July 1, 2011Kyle KazanComments 0
I’ve recently visited 4 of the 5 worst hit states in the country (my home California, Nevada, Florida and Georgia) for real estate and have noticed that apartment cap rates are now within 100 basis points of the peak of the market. When did yesterday’s weeds turn into today’s flowers?
I certainly understand that rents have declined from the peak so operations are lower than they were during the boom. This factors into the numbers through a lowered Net Operating Income (NOI). That said, the nation’s economy isn’t roaring back so NOI growth has yet to occur.
Single family houses and multi-family housing (apartments) have remained decently tethered over the last 30 years. When value in one sector goes does up or down, so does the other. Of late however, we are witnessing a temporary phenomenon, housing continues to fall while pricing of apartments is going up.
In Figure 1, we see that house prices have remained negative while the National Council of Real Estate Investment Fiduciaries (NCREIF) total return index has swung positive. It begs the question why has commercial real estate enjoyed a spike in returns while housing values have not recovered? It should be noted that cash on cash returns for investor owned houses has gone up much like the red line in Figure 1.
One positive for the commercial properties is that there wasn’t a huge construction boom in comparison to single family homes. There is also financing available for apartments (through Fannie Mae and Freddie Mac) while financing for investor purchased houses is very difficult (see April’s WASH Apartment Reporter – record number of cash purchases for single family homes).
More importantly, institutional investors (pension funds, REITS, hedge funds) are seeking yield and with the Fed pushing rates down, purchasing commercial real estate will generate more cash flow than bonds and money market funds. These investors need to place a lot of money and purchasing single family homes is much too time consuming and difficult.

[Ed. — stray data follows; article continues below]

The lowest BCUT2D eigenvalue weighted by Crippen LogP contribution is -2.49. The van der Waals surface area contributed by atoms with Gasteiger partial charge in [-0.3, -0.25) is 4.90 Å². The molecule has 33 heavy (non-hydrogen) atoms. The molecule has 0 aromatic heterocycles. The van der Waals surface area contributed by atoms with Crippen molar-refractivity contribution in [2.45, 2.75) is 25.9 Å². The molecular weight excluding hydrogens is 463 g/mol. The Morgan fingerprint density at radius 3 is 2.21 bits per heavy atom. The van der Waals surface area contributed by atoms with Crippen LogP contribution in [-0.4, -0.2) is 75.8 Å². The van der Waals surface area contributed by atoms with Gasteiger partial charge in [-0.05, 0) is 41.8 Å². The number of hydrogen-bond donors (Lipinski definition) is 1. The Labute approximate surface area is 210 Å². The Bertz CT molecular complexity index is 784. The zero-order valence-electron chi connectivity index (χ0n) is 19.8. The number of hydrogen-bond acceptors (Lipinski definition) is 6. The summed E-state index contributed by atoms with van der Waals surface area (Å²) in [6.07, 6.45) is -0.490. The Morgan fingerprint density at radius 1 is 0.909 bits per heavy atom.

A few years ago I was the lead investor in a joint venture with a large hedgefund which was announced in a press release delcaring that the new fund would buy large tranches of bad debt tied to single family homes. The strategy was to purchase residential mortgage back securities (RMBS) at a discount and then work out the loans with the borrower or foreclose and then either sell or hold and rent the houses. Almost immediately we were stunned to find out that there would be few to none of these large transactions because if there were a bulk sale, the underlying investors in these securitized instruments might not do as well as they would if each house were sold one by one. In any case, for fear of investor lawsuits, the dispositions happened on a per door basis and not in bulk. Sadly the best laid plans of mice, men and my fund went awry and never launched.
While there is and will continue to be opportunites for those willing to purchase houses in the inefficient manner dictated by the unraveling of the RMBS market, I remain concerned at how quickly apartment values have returned. In underwriting recent apartment foreclosures that were now for sale in both Atlanta and Las Vegas, I noted that to pull the trigger and purchase, one would need to assign very little for a risk premium and simply take the plunge and believe that there will be NOI growth. This was the very reason I stopped buying apartments in the US after 2002. I certainly may be missing the boat this round but as the philosopher Santayana said, “Those who cannot remember the past are condemned to repeat it.” Amnesia please!